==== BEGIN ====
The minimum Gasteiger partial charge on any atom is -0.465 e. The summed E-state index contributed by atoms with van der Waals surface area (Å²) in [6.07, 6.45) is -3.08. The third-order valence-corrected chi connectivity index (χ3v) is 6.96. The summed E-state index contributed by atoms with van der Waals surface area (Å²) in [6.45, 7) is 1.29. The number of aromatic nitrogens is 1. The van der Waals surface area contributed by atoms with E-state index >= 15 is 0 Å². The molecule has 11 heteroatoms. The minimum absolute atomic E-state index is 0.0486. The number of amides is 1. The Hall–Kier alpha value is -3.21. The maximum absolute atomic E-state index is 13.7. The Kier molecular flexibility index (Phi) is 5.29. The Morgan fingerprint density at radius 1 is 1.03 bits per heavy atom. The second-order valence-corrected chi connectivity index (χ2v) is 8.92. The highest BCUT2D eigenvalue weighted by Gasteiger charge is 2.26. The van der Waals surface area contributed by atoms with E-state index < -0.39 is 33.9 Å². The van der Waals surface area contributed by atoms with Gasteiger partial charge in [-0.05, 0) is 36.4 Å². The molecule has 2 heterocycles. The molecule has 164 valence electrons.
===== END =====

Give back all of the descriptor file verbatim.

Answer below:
The minimum Gasteiger partial charge on any atom is -0.465 e. The summed E-state index contributed by atoms with van der Waals surface area (Å²) in [6.07, 6.45) is -3.08. The third-order valence-corrected chi connectivity index (χ3v) is 6.96. The summed E-state index contributed by atoms with van der Waals surface area (Å²) in [6.45, 7) is 1.29. The number of aromatic nitrogens is 1. The van der Waals surface area contributed by atoms with E-state index >= 15 is 0 Å². The molecule has 11 heteroatoms. The minimum absolute atomic E-state index is 0.0486. The number of amides is 1. The Hall–Kier alpha value is -3.21. The maximum absolute atomic E-state index is 13.7. The Kier molecular flexibility index (Phi) is 5.29. The Morgan fingerprint density at radius 1 is 1.03 bits per heavy atom. The second-order valence-corrected chi connectivity index (χ2v) is 8.92. The highest BCUT2D eigenvalue weighted by Gasteiger charge is 2.26. The van der Waals surface area contributed by atoms with E-state index < -0.39 is 33.9 Å². The van der Waals surface area contributed by atoms with Gasteiger partial charge in [-0.05, 0) is 36.4 Å². The molecule has 2 heterocycles. The molecule has 164 valence electrons.